Tag: working women

Mother’s Day is Over – But Pregnancy Discrimination Isn’t

Stories of discrimination against pregnant women in the workplace are all too common, and that’s why we need the Pregnant Workers Fairness Act (PWFA), which was introduced in Congress today.

Despite the passage of the Pregnancy Discrimination Act over 30 years ago, which prohibits discrimination based on pregnancy, childbirth, or related medical conditions, some employers continue to deny pregnant women the minor job modifications that could protect not only a woman’s pregnancy but also a family’s economic security, forcing pregnant women out of their jobs.

The PWFA would make it crystal clear to employers that they can’t treat pregnant women worse than other workers who have certain job limitations and instead must make reasonable accommodations if doing so doesn’t pose an undue hardship on the business.

States Fight Back Against Pregnancy Discrimination

This is a guest post by Lenora M. Lapidus, Director, ACLU Women’s Rights Project, and Ariela Migdal, Senior Staff Attorney, ACLU Women’s Rights Project. The ACLU Women’s Rights Project (WRP) is dedicated to ensuring that all women can lead lives of dignity free from violence and discrimination, including discrimination based on gender stereotypes.

You know what? Go for it. Do it! Compliment women!

So last week, President Obama delivered an inappropriate compliment to California Attorney General Kamala Harris — inappropriate not because it was insulting or prurient but because, well, it concerned her appearance, and they were at a political event, and that’s not the place you talk about a woman’s appearance. He said:

She’s brilliant and she’s dedicated, she’s tough. She also happens to be, by far, the best-looking attorney general. … It’s true! C’mon.

he apologized for it.

But some people don’t like to hear important men apologize for stuff. At Jezebel, Lindy West responds to Washington Times columnist Jack Engelhard, who is pissed that Obama apologized because just for a moment, just for one shining moment, it seemed okay for Engelhard to do any damn thing he wanted without taking any time out to consider the feelings of women. Luckily, West provides for us a handy list of times when it’s appropriate to compliment a woman so you don’t have to go to jail over it.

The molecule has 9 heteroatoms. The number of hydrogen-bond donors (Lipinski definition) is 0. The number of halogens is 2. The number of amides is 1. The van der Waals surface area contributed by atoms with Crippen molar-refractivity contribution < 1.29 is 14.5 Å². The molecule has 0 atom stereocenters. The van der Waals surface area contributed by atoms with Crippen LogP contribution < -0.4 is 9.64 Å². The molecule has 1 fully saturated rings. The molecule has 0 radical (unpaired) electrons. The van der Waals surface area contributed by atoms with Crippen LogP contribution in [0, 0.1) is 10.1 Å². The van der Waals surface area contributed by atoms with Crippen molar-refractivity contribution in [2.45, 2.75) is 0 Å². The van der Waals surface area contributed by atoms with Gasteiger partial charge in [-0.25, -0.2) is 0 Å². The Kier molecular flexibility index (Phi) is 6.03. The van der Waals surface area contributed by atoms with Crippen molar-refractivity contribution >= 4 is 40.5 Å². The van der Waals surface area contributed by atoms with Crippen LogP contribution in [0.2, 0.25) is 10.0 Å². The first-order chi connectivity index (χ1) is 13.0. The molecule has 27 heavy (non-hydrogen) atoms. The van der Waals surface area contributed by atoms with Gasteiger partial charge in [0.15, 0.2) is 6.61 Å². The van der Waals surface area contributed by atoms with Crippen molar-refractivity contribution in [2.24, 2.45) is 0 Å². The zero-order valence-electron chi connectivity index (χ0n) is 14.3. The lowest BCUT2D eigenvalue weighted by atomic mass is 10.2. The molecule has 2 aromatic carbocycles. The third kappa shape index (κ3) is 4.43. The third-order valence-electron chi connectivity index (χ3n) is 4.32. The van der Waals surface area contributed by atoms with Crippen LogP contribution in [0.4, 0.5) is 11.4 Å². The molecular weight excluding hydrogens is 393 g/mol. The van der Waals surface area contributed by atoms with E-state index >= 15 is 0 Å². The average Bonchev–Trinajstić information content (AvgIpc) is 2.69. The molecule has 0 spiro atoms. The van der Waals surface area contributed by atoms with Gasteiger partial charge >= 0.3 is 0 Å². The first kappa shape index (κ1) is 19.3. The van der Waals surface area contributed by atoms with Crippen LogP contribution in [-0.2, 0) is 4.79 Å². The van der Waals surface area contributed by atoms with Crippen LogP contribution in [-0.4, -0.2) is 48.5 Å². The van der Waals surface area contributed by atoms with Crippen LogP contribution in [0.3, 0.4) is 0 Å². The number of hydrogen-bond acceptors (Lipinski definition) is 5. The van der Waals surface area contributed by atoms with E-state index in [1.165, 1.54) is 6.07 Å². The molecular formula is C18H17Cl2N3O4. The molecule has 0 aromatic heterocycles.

We need the Pregnant Workers Fairness Act

The National Women’s Law Center pulls together real women’s stories to explain why we need the Pregnant Workers Fairness Act, which makes sure that all pregnant workers are able to get the minor workplace adjustments they need to continue working during their pregnancies. These aren’t major changes in job duties; they’re reasonable and small accommodations that make all the difference for pregnant people. A few examples:

Where are the women?

It would have been awfully nice if Republicans wouldn’t have unfairly maligned the wonderful and eminently qualified Susan Rice for Secretary of State, but we can’t blame them entirely for this room full of dudes. And great (and unsurprising) that the Obama administration has appointed many more women than the Bush administration. But women need to be at the highest levels and in the inner circle. And…

More Proof of the Housework Gap

Another story that makes me glad I live alone. Tracy Clark-Flory at Broadsheet writes about a BBC report of a study showing that single women who live alone clean less than women who live with a male partner — and…

Why You Should Marry a Career Bitch

I’m sure that the Forbes article made a few guys kinda nervous about their relationships with working women. But never fear, dudes — even if you marry a working chick, you can totally still benefit! Hipster Pit explains, in a…


A new study, apparently, has found that working long hours is worse for women than for men because women who work long hours tend to eat more unhealthy food and consume more caffeine than men who work long hours. Now,…

The Opt-Out Revolution

Are they or aren’t they? File this under “thanks for telling us the obvious”: Working mothers may be stressed by the double job of caring for their careers and their families, but they are not leaving the work force because…